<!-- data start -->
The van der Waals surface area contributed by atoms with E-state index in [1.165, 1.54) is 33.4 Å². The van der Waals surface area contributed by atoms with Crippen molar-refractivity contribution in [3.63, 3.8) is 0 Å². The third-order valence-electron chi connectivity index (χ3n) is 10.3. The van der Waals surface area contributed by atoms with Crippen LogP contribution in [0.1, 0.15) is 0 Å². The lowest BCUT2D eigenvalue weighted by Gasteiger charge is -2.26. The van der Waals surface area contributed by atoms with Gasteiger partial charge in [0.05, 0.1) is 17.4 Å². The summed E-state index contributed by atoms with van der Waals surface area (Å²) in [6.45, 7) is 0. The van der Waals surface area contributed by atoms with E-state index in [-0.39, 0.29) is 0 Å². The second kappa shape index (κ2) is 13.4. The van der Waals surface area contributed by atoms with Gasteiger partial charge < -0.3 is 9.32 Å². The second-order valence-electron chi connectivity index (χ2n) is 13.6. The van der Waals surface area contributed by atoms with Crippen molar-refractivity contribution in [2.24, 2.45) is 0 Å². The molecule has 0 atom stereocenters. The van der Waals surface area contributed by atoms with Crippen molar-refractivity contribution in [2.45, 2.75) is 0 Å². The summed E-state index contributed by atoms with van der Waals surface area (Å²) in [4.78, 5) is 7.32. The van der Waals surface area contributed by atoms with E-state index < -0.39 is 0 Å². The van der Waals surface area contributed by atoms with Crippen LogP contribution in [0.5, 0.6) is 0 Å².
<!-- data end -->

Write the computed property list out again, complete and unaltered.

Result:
The van der Waals surface area contributed by atoms with E-state index in [1.165, 1.54) is 33.4 Å². The van der Waals surface area contributed by atoms with Crippen molar-refractivity contribution in [3.63, 3.8) is 0 Å². The third-order valence-electron chi connectivity index (χ3n) is 10.3. The van der Waals surface area contributed by atoms with Crippen LogP contribution in [0.1, 0.15) is 0 Å². The lowest BCUT2D eigenvalue weighted by Gasteiger charge is -2.26. The van der Waals surface area contributed by atoms with Gasteiger partial charge in [0.05, 0.1) is 17.4 Å². The summed E-state index contributed by atoms with van der Waals surface area (Å²) in [6.45, 7) is 0. The van der Waals surface area contributed by atoms with E-state index in [-0.39, 0.29) is 0 Å². The second kappa shape index (κ2) is 13.4. The van der Waals surface area contributed by atoms with Gasteiger partial charge < -0.3 is 9.32 Å². The second-order valence-electron chi connectivity index (χ2n) is 13.6. The van der Waals surface area contributed by atoms with Crippen molar-refractivity contribution in [2.24, 2.45) is 0 Å². The molecule has 0 atom stereocenters. The van der Waals surface area contributed by atoms with Crippen molar-refractivity contribution in [2.45, 2.75) is 0 Å². The summed E-state index contributed by atoms with van der Waals surface area (Å²) in [4.78, 5) is 7.32. The van der Waals surface area contributed by atoms with E-state index < -0.39 is 0 Å². The van der Waals surface area contributed by atoms with Crippen LogP contribution in [0.5, 0.6) is 0 Å².